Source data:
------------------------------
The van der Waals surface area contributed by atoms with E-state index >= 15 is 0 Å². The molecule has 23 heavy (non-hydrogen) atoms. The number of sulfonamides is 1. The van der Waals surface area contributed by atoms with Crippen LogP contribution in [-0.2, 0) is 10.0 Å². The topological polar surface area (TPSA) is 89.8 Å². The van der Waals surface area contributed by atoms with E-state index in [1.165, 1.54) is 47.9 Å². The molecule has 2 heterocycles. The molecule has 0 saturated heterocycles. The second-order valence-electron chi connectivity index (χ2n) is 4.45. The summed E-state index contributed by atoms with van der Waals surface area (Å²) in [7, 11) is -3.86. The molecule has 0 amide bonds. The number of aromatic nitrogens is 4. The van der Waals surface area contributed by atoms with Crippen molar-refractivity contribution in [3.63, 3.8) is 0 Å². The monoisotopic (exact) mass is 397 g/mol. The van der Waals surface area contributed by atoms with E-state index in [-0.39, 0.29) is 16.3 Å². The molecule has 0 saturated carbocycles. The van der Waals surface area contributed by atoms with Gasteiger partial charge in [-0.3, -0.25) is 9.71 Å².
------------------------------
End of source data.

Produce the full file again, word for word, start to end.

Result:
The van der Waals surface area contributed by atoms with E-state index >= 15 is 0 Å². The molecule has 23 heavy (non-hydrogen) atoms. The number of sulfonamides is 1. The van der Waals surface area contributed by atoms with Crippen LogP contribution in [-0.2, 0) is 10.0 Å². The topological polar surface area (TPSA) is 89.8 Å². The van der Waals surface area contributed by atoms with E-state index in [1.165, 1.54) is 47.9 Å². The molecule has 2 heterocycles. The molecule has 0 saturated heterocycles. The second-order valence-electron chi connectivity index (χ2n) is 4.45. The summed E-state index contributed by atoms with van der Waals surface area (Å²) in [7, 11) is -3.86. The molecule has 0 amide bonds. The number of aromatic nitrogens is 4. The van der Waals surface area contributed by atoms with Crippen molar-refractivity contribution in [3.63, 3.8) is 0 Å². The monoisotopic (exact) mass is 397 g/mol. The van der Waals surface area contributed by atoms with E-state index in [-0.39, 0.29) is 16.3 Å². The molecule has 0 saturated carbocycles. The van der Waals surface area contributed by atoms with Gasteiger partial charge in [-0.3, -0.25) is 9.71 Å².